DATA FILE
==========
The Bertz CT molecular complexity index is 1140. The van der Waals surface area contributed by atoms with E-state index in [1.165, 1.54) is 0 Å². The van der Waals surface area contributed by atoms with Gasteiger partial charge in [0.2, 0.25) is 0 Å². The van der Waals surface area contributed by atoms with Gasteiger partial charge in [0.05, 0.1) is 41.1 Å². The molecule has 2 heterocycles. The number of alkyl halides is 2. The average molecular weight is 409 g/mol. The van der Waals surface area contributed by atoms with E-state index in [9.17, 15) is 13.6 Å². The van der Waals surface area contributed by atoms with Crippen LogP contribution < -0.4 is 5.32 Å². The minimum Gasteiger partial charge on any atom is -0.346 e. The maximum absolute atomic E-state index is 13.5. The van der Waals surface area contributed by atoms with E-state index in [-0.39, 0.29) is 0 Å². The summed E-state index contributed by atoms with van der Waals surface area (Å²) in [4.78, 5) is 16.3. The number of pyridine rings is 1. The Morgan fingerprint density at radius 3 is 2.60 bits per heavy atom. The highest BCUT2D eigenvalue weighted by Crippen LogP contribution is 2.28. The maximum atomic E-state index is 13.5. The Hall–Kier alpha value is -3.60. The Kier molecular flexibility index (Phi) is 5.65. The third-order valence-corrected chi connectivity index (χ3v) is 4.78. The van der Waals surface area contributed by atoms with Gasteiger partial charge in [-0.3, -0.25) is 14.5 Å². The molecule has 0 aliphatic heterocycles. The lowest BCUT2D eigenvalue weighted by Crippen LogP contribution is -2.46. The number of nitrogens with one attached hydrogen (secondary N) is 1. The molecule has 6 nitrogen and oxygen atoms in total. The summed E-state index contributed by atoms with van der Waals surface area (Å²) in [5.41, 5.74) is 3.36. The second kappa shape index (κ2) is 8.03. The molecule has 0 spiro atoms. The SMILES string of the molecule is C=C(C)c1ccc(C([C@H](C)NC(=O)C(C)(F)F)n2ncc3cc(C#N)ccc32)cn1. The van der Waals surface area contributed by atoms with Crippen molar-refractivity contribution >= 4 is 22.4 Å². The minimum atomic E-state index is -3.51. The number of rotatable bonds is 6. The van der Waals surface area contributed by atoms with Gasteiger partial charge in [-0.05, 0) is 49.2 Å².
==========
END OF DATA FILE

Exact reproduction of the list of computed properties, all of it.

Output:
The Bertz CT molecular complexity index is 1140. The van der Waals surface area contributed by atoms with E-state index in [1.165, 1.54) is 0 Å². The van der Waals surface area contributed by atoms with Gasteiger partial charge in [0.2, 0.25) is 0 Å². The van der Waals surface area contributed by atoms with Gasteiger partial charge in [0.05, 0.1) is 41.1 Å². The molecule has 2 heterocycles. The number of alkyl halides is 2. The average molecular weight is 409 g/mol. The van der Waals surface area contributed by atoms with E-state index in [9.17, 15) is 13.6 Å². The van der Waals surface area contributed by atoms with Crippen LogP contribution < -0.4 is 5.32 Å². The minimum Gasteiger partial charge on any atom is -0.346 e. The maximum absolute atomic E-state index is 13.5. The van der Waals surface area contributed by atoms with E-state index in [-0.39, 0.29) is 0 Å². The summed E-state index contributed by atoms with van der Waals surface area (Å²) in [4.78, 5) is 16.3. The number of pyridine rings is 1. The Morgan fingerprint density at radius 3 is 2.60 bits per heavy atom. The highest BCUT2D eigenvalue weighted by Crippen LogP contribution is 2.28. The maximum atomic E-state index is 13.5. The Hall–Kier alpha value is -3.60. The Kier molecular flexibility index (Phi) is 5.65. The third-order valence-corrected chi connectivity index (χ3v) is 4.78. The van der Waals surface area contributed by atoms with Gasteiger partial charge in [-0.3, -0.25) is 14.5 Å². The molecule has 0 aliphatic heterocycles. The lowest BCUT2D eigenvalue weighted by Crippen LogP contribution is -2.46. The number of nitrogens with one attached hydrogen (secondary N) is 1. The molecule has 6 nitrogen and oxygen atoms in total. The summed E-state index contributed by atoms with van der Waals surface area (Å²) in [5.41, 5.74) is 3.36. The second kappa shape index (κ2) is 8.03. The molecule has 0 spiro atoms. The SMILES string of the molecule is C=C(C)c1ccc(C([C@H](C)NC(=O)C(C)(F)F)n2ncc3cc(C#N)ccc32)cn1. The van der Waals surface area contributed by atoms with Crippen molar-refractivity contribution >= 4 is 22.4 Å². The minimum atomic E-state index is -3.51. The number of rotatable bonds is 6. The van der Waals surface area contributed by atoms with Gasteiger partial charge in [-0.05, 0) is 49.2 Å².